Good morning, architects. Charles Birnbaum of the Cultural Landscape Foundation revisits the Museum Tower/Nasher Sculpture Garden situation for the Huffington Post. If you'll recall, one of these buildings does not like the other: Glare from the Museum Tower is burning parts of the Nasher. Birnbaum talks with Nasher landscape architect Peter Walker, who couldn't be angrier about the situation if officials from the Museum Tower were occupying the Nasher with tents. Straight away, he describes the intense reflected light from the Museum Tower as an "attack on the garden and on the building and on the art." A James Turrell skyspace, Tending (Blue), has been declared destroyed; Walker comes pretty damn close to saying that his contribution to the Renzo Piano–designed Nasher is ruined, too. The Dallas Morning News promptly picked up on the story, though the paper doesn't a stance on the standoff.
GENIUS REVIEW. Chris Jones, theater critic for the Chicago Tribune, writes up the new plans by Studio Gang for the Writers' Theatre (pictured) on Chicago's North Shore. It's a fresh take: Jones, who is of course focused on the building's program, compares the design of the theater to other theaters in the city. "The fascinating Gang renderings make one thing clear: Nothing quite like this has been built on the North Shore, and it's likely to change the architectural and cultural face of Glencoe," he writes. "The building alone, it seems reasonable to predict, would attract cultural tourists."
EXPIRED PARKING. The Guardian digs into the Car Project, a preservation research project on buildings associated with cars launched by English Heritage. Cool slideshow—one of the projects is a piece of Googie architecture that I wouldn't expect to see in England—but the Car Project itself does not appear to be a new initiative. This English Heritage page describes Trinity Square Car Park as "[d]ue for demolition in 2008"; the Brutalist car park by Owen Luder Partnership was in fact demolished in 2010. Points for "carchitecture" anyway, I guess.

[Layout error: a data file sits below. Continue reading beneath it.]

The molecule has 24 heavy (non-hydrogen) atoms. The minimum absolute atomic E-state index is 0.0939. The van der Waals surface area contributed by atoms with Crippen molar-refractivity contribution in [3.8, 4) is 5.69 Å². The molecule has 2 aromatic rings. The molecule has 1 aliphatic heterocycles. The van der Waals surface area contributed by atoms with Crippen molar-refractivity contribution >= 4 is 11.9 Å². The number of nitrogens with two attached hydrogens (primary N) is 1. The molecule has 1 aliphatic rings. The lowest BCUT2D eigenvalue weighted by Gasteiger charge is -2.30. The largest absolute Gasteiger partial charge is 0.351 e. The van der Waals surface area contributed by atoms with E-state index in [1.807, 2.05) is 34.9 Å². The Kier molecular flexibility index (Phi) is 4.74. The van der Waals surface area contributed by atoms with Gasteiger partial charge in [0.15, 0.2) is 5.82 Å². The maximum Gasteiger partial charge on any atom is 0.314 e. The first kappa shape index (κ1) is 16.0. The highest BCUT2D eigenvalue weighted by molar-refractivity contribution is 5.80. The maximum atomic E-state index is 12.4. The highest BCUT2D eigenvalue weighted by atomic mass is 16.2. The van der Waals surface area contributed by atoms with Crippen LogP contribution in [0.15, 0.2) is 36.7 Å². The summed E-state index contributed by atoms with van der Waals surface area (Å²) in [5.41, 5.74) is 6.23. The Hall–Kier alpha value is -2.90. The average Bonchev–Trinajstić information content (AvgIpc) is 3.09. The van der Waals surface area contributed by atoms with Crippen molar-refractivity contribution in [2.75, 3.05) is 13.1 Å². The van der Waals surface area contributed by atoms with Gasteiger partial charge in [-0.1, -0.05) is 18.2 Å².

LONE STAR, MULTI-FAMILY. Want to get in on the wave of new housing projects? Get to Texas already, says The Wall Street Journal. Five of the ten areas projecting the strongest growth in new household starts for the next five years are in Texas: Dallas, Fort Worth, Houston, Austin, and San Antonio. It's that Texas miracle, y'all.
STRONGHOLD BONEYARD.Tiny-house fever finds the nation's capital. The Washington Post reports that the Boneyard Studios development in the Stronghold neighborhood of Northeast D.C. features homes some 200 square feet in size. "Boneyard"? "Stronghold"? That is too much swagger for such little homes.
...AND REMAINDERS. Five firms shortlisted for a project in Lexington, Ky., that will apparently surface an underground creek... Starz cancels Boss, a Kelsey Grammar vehicle that apparently appreciated architecture... The Architect of the Capitol (@uscapitol) live-tweeted the arrival of the Capitol's Christmas tree... Farshid Moussavi's Museum of Contemporary Art Cleveland passes the winter test... F*ck yeah, it's F*ck Yeah Brutalism!